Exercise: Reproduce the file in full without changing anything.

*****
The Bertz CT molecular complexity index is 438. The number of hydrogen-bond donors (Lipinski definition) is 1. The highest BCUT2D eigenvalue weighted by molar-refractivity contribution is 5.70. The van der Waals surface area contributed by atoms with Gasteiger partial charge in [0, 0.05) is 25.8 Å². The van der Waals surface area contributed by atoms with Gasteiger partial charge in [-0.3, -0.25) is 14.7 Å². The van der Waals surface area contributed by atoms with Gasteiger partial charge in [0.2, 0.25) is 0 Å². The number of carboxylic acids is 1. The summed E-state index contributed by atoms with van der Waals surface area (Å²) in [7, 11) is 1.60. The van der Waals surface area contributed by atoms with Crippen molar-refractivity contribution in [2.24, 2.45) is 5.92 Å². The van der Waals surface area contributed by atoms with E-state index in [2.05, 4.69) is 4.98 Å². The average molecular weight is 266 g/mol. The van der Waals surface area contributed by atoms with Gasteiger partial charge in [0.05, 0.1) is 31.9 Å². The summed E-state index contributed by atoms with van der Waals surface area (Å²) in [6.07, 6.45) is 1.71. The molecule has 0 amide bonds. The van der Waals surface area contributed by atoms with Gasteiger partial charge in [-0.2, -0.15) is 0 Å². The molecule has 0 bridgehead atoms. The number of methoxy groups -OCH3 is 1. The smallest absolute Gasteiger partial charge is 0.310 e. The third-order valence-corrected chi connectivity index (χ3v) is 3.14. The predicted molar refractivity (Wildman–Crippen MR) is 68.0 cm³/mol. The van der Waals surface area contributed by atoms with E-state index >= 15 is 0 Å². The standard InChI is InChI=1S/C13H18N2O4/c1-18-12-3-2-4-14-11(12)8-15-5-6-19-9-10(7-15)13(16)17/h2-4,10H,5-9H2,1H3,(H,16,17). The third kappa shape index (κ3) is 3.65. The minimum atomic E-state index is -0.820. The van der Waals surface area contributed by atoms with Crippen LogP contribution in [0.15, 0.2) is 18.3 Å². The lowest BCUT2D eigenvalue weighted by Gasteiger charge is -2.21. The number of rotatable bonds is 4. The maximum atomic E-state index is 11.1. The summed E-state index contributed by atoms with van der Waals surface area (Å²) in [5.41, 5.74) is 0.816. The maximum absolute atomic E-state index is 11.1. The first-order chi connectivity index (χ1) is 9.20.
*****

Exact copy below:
The Bertz CT molecular complexity index is 438. The number of hydrogen-bond donors (Lipinski definition) is 1. The highest BCUT2D eigenvalue weighted by molar-refractivity contribution is 5.70. The van der Waals surface area contributed by atoms with Gasteiger partial charge in [0, 0.05) is 25.8 Å². The van der Waals surface area contributed by atoms with Gasteiger partial charge in [-0.3, -0.25) is 14.7 Å². The van der Waals surface area contributed by atoms with Gasteiger partial charge in [0.2, 0.25) is 0 Å². The number of carboxylic acids is 1. The summed E-state index contributed by atoms with van der Waals surface area (Å²) in [7, 11) is 1.60. The van der Waals surface area contributed by atoms with Crippen molar-refractivity contribution in [2.24, 2.45) is 5.92 Å². The van der Waals surface area contributed by atoms with E-state index in [2.05, 4.69) is 4.98 Å². The average molecular weight is 266 g/mol. The van der Waals surface area contributed by atoms with Gasteiger partial charge in [0.05, 0.1) is 31.9 Å². The summed E-state index contributed by atoms with van der Waals surface area (Å²) in [6.07, 6.45) is 1.71. The molecule has 0 amide bonds. The van der Waals surface area contributed by atoms with Gasteiger partial charge in [-0.2, -0.15) is 0 Å². The molecule has 0 bridgehead atoms. The number of methoxy groups -OCH3 is 1. The smallest absolute Gasteiger partial charge is 0.310 e. The third-order valence-corrected chi connectivity index (χ3v) is 3.14. The predicted molar refractivity (Wildman–Crippen MR) is 68.0 cm³/mol. The van der Waals surface area contributed by atoms with E-state index >= 15 is 0 Å². The standard InChI is InChI=1S/C13H18N2O4/c1-18-12-3-2-4-14-11(12)8-15-5-6-19-9-10(7-15)13(16)17/h2-4,10H,5-9H2,1H3,(H,16,17). The third kappa shape index (κ3) is 3.65. The minimum atomic E-state index is -0.820. The van der Waals surface area contributed by atoms with Crippen LogP contribution in [0.15, 0.2) is 18.3 Å². The lowest BCUT2D eigenvalue weighted by Gasteiger charge is -2.21. The number of rotatable bonds is 4. The maximum atomic E-state index is 11.1. The summed E-state index contributed by atoms with van der Waals surface area (Å²) in [5.41, 5.74) is 0.816. The maximum absolute atomic E-state index is 11.1. The first-order chi connectivity index (χ1) is 9.20.